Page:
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Best bushwalks: 23 wheelchair-accessible and pram-friendly walks in Australia

Wheels are no barrier to traversing Australia’s great outdoors. Here are some beautiful wheelchair-accessible and pram-friendly walks across Australia, listed by state.

Trudie McConnichie
December 2019

Aussies love the great outdoors, and as our population ages, the proportion of us with a disability is increasing, meaning we’re seeing greater demand for outdoor facilities that accommodate different levels of ability. In recent times a good batch of bushwalks have been adapted to allow for wheelchairs, prams and mobility scooters with activities such as beach swimming and fishing now more readily accessible on wheels.

Here are our top wheelchair-accessible and pram-friendly walks in your state:

Walks on wheels in New South Wales:

  • For spectacular views, you can’t go past the Three Sisters walk in the Blue Mountains. This 0.8km trail starts from the Echo Point Visitor Information Centre, giving soaring views of the Three Sisters rock formations, ending on a boardwalk at Oreades Lookout. Parts of the walk are steep, so we recommend having some assistance to hand.

  • South of Campbelltown at O’Hares Creek, a longer accessible walk (2.8km) on a bitumen track cuts through the rugged Dharawal National Park.

  • For a slightly more adventurous option, visit the Lane Cove Weir to Boatshed track, a 1.3km dirt trail. Depending on your chair or pram’s capabilities you may wish to avoid the rough section.  

Walks on wheels in Victoria:

  • On Melbourne’s outskirts, the accessible Margaret Lester Forest Walk, starting at the Grant’s Picnic Ground visitor centre, is a 30-minute loop walk through ancient Dandenong forest teeming with birdlife.

  • Further away from Melbourne (three hours northwest), the famed Grampians National Park has TrailRider (all-terrain) wheelchairs to traverse some of its walks – with volunteer ‘sherpas’ available to assist with lifting and pushing (advance bookings required).

  • Kayaking and canoeing fans will love the accessible canoe launcher and ramp at Psyche Bend in Mildura.

  • And just out of Geelong at Ocean Grove Beach, the Disabled Surfers Association of Australia teaches people with mobility issues to surf, utilising the beach wheelchairs and permanent ramp to the sand.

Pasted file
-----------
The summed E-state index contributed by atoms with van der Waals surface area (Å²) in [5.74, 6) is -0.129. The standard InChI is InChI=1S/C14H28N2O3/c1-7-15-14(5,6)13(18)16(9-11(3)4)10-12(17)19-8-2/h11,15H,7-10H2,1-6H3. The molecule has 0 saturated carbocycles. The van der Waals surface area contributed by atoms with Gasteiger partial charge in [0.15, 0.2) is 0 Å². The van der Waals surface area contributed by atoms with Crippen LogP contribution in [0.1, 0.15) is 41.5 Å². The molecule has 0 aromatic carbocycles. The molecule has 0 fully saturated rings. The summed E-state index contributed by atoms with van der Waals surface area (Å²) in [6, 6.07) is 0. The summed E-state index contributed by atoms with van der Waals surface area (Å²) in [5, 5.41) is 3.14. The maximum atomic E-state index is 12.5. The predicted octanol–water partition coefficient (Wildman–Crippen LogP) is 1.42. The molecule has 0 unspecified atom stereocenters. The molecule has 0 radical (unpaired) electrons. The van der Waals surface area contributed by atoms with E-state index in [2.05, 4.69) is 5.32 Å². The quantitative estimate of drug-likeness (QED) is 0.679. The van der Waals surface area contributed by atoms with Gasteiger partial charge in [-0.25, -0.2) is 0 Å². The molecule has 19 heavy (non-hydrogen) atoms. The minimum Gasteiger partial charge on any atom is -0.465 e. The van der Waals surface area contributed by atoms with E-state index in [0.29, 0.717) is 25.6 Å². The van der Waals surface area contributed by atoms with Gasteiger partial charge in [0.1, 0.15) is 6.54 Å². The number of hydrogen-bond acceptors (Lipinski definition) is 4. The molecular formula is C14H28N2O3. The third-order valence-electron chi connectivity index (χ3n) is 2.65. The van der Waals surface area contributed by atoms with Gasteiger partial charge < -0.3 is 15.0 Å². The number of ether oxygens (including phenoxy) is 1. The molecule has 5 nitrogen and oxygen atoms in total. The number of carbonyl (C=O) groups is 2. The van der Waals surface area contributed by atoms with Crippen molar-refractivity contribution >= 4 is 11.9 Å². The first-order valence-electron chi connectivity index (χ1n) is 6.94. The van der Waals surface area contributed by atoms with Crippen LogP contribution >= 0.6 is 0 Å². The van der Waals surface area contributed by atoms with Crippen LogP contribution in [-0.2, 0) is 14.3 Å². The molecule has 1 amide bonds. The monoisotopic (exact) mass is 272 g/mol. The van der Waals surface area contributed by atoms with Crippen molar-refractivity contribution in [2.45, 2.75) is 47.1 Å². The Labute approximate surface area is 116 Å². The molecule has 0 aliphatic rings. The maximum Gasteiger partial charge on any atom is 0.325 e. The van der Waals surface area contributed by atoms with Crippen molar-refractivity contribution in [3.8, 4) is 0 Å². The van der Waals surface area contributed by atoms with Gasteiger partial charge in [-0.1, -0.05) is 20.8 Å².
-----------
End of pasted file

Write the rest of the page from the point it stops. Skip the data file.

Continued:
Walks on wheels in Queensland:

Walks on wheels in South Australia:

  • Nestled in the Adelaide Hills, Woorabinda Bushland Reserve is loved by koalas and locals alike – soak up the serenity on the wheelchair-accessible Loop Track, comprising boardwalks and dirt tracks.

  • Cool off in Whyalla, where beach-accessible wheelchairs and sand matting allow you to dip your feet in the ocean.

  • At Granite Island, 80 minutes south of Adelaide, the 1.5km loop walk can be strenuous in parts, but the Instagram-able granite boulders and Victor Harbour views are a fabulous reward. It’s best to go anti-clockwise (turn right after the causeway); the path at the end is steep, so you may prefer to go back the way you came.

Walks on wheels in the Northern Territory:

  • For a memorable Uluru experience, the wheelchair-accessible Lungkata walk, which is less crowded than other Uluru tracks, gets you so close you can touch the rock – particularly magical at dusk when you can feel the rock’s warmth. A 4km return track from the Kuniya to Mala carparks, it’s only wheelchair accessible in dry weather.

  • Between Uluru and Alice Springs is the Watarrka National Park, where the sealed 2.4km Kathleen Springs track will take you to a spring-fed waterhole. Bring your own water and be sure to venture out in the early morning, to avoid the heat, if visiting between September and March.

Walks on wheels in the Australian Capital Territory:

  • The beauty of Canberra is that nature-immersion opportunities are so plentiful, and the many accessible paths around Lake Burley Griffin, including the 2km RG Menzies Walk, are an easy everyday option.

  • About 45 minutes out of town, the Sanctuary Loop at Tidbinbilla Nature Reserve is a 2.1km accessible walk alternating between bitumen and boardwalk and dirt. It’s a wetlands walk in which you can spot platypus, long-necked turtles and waterbirds. A TrailRider wheelchair is available for some of the other walks at the reserve with steep sections.

Walks on wheels in Western Australia:

  • In Margaret River, Leeuwin-Naturaliste National Park’s Cape to Cape Track includes a 3.8km wheelchair-accessible section. Starting at Cape Naturaliste and flowing downhill to Sugarloaf Rock, the wildflower-dotted track is lovely, but its slope may make the return trip difficult without assistance.

  • Further south, the Big Brook Dam track near Pemberton is a 4km sealed trail along the dam shores, with accessible fishing platforms if you fancy fresh trout for dinner.

  • And although it’s 9 hours from Perth, Monkey Mia Reserve affords a rare chance to get within metres of bottlenose dolphins, thanks to its beach wheelchairs and timber ramp into the water.

Walks on wheels in Tasmania:

*These walks vary in levels of accessibility (eg. slope, terrain) and may not be suitable for all users of wheelchairs and prams. Please check that the walk is suitable for your individual circumstances.

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